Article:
A tale of two Gulf crown princes

The fallout of Khashoggi’s murder is also threatening the interests of UAE’s Mohammed bin Zayed.

Crown princes Reuters
Abu Dhabi's Crown Prince Sheikh Mohammed bin Zayed Al Nahyan poses for a photo with Saudi Crown Prince Mohammed bin Salman in Jeddah, Saudi Arabia, June 6, 2018 [Handout/Reuters]

While experts and observers speculate on the impact of the murder of Saudi journalist Jamal Khashoggi on the career of 33-year-old Saudi Crown Prince Mohammed bin Salman (known as MBS), another crown prince, 25 years his senior, has been watching from a distance and must surely be feeling a tad uncomfortable.

Mohammed bin Zayed (known as MBZ), the crown prince of Abu Dhabi has entered into several foreign adventures with MBS, the two most notable being the Yemen war and the air, land and sea blockade of fellow Gulf Cooperation Council (GCC) member Qatar.

Both causes have not fared well: the war in Yemen, now dragging on for a fourth year, is stalemated with horrible consequences for the Yemeni people; and Qatar has ridden out a blockade which was supposed to bring the tiny state to its knees within days. If anything, the Qataris have emerged stronger than when the blockade was launched.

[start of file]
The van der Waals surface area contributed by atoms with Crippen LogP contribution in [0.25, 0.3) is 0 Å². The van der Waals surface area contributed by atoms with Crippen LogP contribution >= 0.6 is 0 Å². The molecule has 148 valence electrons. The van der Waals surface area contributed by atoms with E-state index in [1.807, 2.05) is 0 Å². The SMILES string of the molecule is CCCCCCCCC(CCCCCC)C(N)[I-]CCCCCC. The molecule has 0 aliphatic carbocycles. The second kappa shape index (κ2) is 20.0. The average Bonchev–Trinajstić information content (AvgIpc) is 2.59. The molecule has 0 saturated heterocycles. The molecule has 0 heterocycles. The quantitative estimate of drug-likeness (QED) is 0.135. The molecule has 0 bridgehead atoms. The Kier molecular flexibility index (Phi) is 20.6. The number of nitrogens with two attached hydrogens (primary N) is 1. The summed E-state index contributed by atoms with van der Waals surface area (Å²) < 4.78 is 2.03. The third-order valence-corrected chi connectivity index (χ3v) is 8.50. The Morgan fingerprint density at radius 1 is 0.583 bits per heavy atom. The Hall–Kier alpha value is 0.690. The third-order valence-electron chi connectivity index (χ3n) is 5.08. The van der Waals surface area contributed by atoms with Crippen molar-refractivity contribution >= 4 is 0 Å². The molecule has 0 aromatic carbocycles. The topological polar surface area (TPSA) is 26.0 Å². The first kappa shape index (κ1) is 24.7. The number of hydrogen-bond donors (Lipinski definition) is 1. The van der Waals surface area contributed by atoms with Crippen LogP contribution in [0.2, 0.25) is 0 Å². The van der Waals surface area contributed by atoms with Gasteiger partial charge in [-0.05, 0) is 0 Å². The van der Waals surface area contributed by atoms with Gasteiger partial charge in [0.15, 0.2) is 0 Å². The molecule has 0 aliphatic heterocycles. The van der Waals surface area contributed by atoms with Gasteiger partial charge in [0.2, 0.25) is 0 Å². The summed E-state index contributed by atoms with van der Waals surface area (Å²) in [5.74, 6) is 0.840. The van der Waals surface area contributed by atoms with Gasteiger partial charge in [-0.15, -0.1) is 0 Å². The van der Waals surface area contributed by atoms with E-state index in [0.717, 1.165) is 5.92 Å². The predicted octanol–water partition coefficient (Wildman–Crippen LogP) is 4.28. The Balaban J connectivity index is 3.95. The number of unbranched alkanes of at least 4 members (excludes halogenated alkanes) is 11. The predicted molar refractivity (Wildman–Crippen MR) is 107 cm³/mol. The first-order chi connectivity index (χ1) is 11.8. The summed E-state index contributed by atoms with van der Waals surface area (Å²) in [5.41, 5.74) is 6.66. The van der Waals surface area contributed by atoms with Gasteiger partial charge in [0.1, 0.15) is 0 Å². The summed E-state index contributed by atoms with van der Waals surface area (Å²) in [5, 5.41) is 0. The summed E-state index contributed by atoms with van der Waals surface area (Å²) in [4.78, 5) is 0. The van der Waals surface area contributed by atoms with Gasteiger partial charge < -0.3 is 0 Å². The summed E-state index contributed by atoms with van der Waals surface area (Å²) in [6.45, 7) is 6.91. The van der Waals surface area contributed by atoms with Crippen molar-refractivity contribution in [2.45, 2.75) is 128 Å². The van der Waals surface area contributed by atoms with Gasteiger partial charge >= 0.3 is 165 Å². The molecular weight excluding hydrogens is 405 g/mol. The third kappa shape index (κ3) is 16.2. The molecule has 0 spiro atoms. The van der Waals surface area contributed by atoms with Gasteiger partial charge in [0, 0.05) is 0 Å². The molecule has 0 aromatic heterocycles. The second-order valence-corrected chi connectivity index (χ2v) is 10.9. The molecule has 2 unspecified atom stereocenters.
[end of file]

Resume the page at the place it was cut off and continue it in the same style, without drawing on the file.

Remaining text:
Still, for MBZ, either can be seen as moderately successful efforts. In Yemen, the Emiratis have allied themselves with secessionist forces in the south and have secured the key trading port of Aden for what could become the capital of a South Yemen nation independent of the north, but effectively a client state of the United Arab Emirates (UAE).

As for the Qatar crisis, Saudi Arabia and the UAE have managed to resist pressure from the US State Department to end the blockade. 

In addition, MBZ has pushed for an increasing political and economic rapprochement with Saudi Arabia through an initiative launched in December of last year, which has garnered little attention. The “Strategy of Resolve” is a bilateral trade and defence agreement with the Saudis that the Abu Dhabi crown prince called “an historic opportunity”, adding “we are the two largest Arab economies, forming the two most modern armed forces.” 

It was a bold move, all the bolder as it was announced at a GCC summit in Kuwait City. The emir of Kuwait is the last living founder of the GCC (it was set up in 1981) and repairing the rupture with Qatar is a legacy issue for him. The Strategy of Resolve was a stake driven straight through any thought that the GCC would be revived.